24 And God said, “Let the earth bring forth living creatures according to their kinds—livestock and creeping things and beasts of the earth according to their kinds.” And it was so. 25 And God made the beasts of the earth according to their kinds and the livestock according to their kinds, and everything that creeps on the ground according to its kind. And God saw that it was good.
26 Then God said, “Let us make man in our image, after our likeness. And let them have dominion over the fish of the sea and over the birds of the heavens and over the livestock and over all the earth and over every creeping thing that creeps on the earth.”
27 So God created man in his own image, in the image of God he created him; male and female he created them.
28 And God blessed them. And God said to them, “Be fruitful and multiply and fill the earth and subdue it, and have dominion over the fish of the sea and over the birds of the heavens and over every living thing that moves on the earth.” 29 And God said, “Behold, I have given you every plant yielding seed that is on the face of all the earth, and every tree with seed in its fruit. You shall have them for food.30 And to every beast of the earth and to every bird of the heavens and to everything that creeps on the earth, everything that has the breath of life, I have given every green plant for food.” And it was so. 31 And God saw everything that he had made, and behold, it was very good. And there was evening and there was morning, the sixth day.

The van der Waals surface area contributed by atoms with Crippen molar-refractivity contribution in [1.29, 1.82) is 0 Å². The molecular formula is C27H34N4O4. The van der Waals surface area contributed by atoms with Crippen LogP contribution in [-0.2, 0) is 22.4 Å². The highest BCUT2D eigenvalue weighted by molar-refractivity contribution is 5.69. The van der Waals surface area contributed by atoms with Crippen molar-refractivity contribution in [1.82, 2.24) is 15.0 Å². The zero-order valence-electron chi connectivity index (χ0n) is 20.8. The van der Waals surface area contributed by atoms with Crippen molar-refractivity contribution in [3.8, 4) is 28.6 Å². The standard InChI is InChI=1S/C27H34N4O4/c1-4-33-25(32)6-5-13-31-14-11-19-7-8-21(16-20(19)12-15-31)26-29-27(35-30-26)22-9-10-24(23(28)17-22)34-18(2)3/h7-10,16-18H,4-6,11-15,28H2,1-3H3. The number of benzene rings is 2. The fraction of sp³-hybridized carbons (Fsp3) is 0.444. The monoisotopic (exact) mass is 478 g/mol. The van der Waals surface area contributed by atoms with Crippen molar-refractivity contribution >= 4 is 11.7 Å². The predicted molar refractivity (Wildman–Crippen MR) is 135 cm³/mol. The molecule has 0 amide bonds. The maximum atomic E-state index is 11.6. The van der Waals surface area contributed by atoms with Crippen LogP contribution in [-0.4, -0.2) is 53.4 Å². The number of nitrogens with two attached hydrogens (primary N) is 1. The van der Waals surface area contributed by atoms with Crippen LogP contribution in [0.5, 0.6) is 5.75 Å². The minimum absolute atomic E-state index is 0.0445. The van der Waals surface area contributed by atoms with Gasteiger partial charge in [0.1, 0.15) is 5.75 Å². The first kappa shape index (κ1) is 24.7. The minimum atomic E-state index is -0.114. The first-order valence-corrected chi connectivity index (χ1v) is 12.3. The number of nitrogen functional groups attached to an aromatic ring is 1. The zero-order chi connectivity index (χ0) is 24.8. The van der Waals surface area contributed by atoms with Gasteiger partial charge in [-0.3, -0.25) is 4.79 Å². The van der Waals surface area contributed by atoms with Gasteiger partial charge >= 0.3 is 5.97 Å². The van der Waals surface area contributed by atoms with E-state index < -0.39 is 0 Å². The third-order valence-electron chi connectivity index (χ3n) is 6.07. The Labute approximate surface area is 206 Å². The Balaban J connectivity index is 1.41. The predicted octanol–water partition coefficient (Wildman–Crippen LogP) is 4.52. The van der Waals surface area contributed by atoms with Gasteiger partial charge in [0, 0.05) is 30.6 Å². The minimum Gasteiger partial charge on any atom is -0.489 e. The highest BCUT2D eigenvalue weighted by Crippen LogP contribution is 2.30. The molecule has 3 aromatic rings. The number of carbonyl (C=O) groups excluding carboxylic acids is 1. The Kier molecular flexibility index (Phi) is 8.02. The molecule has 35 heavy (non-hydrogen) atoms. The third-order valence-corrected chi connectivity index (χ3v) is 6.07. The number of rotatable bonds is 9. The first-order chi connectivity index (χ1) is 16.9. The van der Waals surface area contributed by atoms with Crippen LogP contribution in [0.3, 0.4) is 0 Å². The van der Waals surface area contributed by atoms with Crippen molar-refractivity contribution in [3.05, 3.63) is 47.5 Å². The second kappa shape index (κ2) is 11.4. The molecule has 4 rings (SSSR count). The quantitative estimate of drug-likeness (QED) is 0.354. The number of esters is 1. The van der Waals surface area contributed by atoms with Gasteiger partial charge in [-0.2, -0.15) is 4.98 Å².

2 Thus the heavens and the earth were finished, and all the host of them. 2 And on the seventh day God finished his work that he had done, and he rested on the seventh day from all his work that he had done. 3 So God blessed the seventh day and made it holy, because on it God rested from all his work that he had done in creation. 4 These are the generations of the heavens and the earth when they were created, in the day that the Lord God made the earth and the heavens.
I think the creation story we just heard must surely be one of the most familiar and recognizable passages of Scripture there is, largely because it is at the very beginning of the Bible. Even if some people who start to read the Bible don’t get very far into it, many people have probably gotten at least as far as the passage Bescye read for us, the account of Creation. Many people can recite by memory those very first words of the Bible, “In the beginning, God created the heavens and the earth.” Those words and this passage are familiar and recognizable to many people. But I wonder, when we hear the Creation account and imagine the world as God originally created it and intended it to be, is our world today recognizable as being the same world God created and intended?